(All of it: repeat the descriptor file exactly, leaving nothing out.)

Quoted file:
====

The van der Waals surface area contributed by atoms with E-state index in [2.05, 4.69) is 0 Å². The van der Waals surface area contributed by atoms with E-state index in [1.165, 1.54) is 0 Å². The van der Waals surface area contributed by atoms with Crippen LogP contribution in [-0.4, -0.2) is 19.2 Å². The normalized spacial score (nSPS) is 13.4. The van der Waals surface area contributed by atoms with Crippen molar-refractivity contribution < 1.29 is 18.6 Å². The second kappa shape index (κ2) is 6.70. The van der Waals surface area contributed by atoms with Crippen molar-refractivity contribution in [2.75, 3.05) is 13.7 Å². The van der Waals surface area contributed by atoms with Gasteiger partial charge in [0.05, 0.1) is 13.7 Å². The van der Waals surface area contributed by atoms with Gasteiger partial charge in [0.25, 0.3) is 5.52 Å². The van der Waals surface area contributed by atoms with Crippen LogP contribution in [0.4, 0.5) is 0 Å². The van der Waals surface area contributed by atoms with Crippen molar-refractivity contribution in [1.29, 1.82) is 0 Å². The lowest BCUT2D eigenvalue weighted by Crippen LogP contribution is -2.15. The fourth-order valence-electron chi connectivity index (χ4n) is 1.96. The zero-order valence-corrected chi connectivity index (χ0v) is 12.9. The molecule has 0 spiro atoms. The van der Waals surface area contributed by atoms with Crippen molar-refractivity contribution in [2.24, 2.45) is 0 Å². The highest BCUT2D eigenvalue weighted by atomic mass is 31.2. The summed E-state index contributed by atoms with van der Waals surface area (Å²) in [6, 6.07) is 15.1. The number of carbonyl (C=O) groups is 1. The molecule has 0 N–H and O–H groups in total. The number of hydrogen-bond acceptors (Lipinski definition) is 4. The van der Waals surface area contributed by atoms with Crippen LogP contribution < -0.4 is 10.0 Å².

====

The van der Waals surface area contributed by atoms with E-state index in [2.05, 4.69) is 0 Å². The van der Waals surface area contributed by atoms with E-state index in [1.165, 1.54) is 0 Å². The van der Waals surface area contributed by atoms with Crippen LogP contribution in [-0.4, -0.2) is 19.2 Å². The normalized spacial score (nSPS) is 13.4. The van der Waals surface area contributed by atoms with Crippen molar-refractivity contribution < 1.29 is 18.6 Å². The second kappa shape index (κ2) is 6.70. The van der Waals surface area contributed by atoms with Crippen molar-refractivity contribution in [2.75, 3.05) is 13.7 Å². The van der Waals surface area contributed by atoms with Gasteiger partial charge in [0.05, 0.1) is 13.7 Å². The van der Waals surface area contributed by atoms with Gasteiger partial charge in [0.25, 0.3) is 5.52 Å². The van der Waals surface area contributed by atoms with Crippen LogP contribution in [0.4, 0.5) is 0 Å². The van der Waals surface area contributed by atoms with Crippen molar-refractivity contribution in [1.29, 1.82) is 0 Å². The lowest BCUT2D eigenvalue weighted by Crippen LogP contribution is -2.15. The fourth-order valence-electron chi connectivity index (χ4n) is 1.96. The zero-order valence-corrected chi connectivity index (χ0v) is 12.9. The molecule has 0 spiro atoms. The van der Waals surface area contributed by atoms with Crippen molar-refractivity contribution in [2.24, 2.45) is 0 Å². The highest BCUT2D eigenvalue weighted by atomic mass is 31.2. The summed E-state index contributed by atoms with van der Waals surface area (Å²) in [6, 6.07) is 15.1. The number of carbonyl (C=O) groups is 1. The molecule has 0 N–H and O–H groups in total. The number of hydrogen-bond acceptors (Lipinski definition) is 4. The van der Waals surface area contributed by atoms with Crippen LogP contribution < -0.4 is 10.0 Å².